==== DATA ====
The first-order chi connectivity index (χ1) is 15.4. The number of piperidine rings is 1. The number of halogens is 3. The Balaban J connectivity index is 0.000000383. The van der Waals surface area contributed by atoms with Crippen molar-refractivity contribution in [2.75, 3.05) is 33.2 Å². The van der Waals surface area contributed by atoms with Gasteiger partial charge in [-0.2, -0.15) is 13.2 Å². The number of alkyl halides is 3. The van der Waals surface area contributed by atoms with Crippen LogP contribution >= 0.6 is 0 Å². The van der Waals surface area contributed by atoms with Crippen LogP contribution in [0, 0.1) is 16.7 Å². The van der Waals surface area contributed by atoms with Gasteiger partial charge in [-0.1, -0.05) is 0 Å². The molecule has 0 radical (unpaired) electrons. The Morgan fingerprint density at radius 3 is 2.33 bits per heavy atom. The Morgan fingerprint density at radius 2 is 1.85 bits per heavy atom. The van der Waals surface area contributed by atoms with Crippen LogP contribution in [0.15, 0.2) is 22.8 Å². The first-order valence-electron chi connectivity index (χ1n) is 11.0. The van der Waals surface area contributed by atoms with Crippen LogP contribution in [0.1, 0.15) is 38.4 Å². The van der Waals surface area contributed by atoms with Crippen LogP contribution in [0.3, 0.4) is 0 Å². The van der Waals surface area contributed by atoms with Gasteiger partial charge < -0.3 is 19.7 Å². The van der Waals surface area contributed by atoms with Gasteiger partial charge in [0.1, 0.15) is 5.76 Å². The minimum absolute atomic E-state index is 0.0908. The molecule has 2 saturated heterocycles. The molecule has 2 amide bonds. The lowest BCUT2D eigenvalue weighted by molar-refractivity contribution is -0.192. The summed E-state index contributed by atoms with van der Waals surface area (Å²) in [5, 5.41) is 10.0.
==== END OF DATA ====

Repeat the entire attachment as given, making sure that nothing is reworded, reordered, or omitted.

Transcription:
The first-order chi connectivity index (χ1) is 15.4. The number of piperidine rings is 1. The number of halogens is 3. The Balaban J connectivity index is 0.000000383. The van der Waals surface area contributed by atoms with Crippen molar-refractivity contribution in [2.75, 3.05) is 33.2 Å². The van der Waals surface area contributed by atoms with Gasteiger partial charge in [-0.2, -0.15) is 13.2 Å². The number of alkyl halides is 3. The van der Waals surface area contributed by atoms with Crippen LogP contribution >= 0.6 is 0 Å². The van der Waals surface area contributed by atoms with Crippen LogP contribution in [0, 0.1) is 16.7 Å². The van der Waals surface area contributed by atoms with Gasteiger partial charge in [-0.1, -0.05) is 0 Å². The molecule has 0 radical (unpaired) electrons. The Morgan fingerprint density at radius 3 is 2.33 bits per heavy atom. The Morgan fingerprint density at radius 2 is 1.85 bits per heavy atom. The van der Waals surface area contributed by atoms with Crippen LogP contribution in [0.15, 0.2) is 22.8 Å². The first-order valence-electron chi connectivity index (χ1n) is 11.0. The van der Waals surface area contributed by atoms with Crippen LogP contribution in [0.1, 0.15) is 38.4 Å². The van der Waals surface area contributed by atoms with Crippen LogP contribution in [0.3, 0.4) is 0 Å². The van der Waals surface area contributed by atoms with Gasteiger partial charge < -0.3 is 19.7 Å². The van der Waals surface area contributed by atoms with Gasteiger partial charge in [0.1, 0.15) is 5.76 Å². The minimum absolute atomic E-state index is 0.0908. The molecule has 2 saturated heterocycles. The molecule has 2 amide bonds. The lowest BCUT2D eigenvalue weighted by molar-refractivity contribution is -0.192. The summed E-state index contributed by atoms with van der Waals surface area (Å²) in [5, 5.41) is 10.0.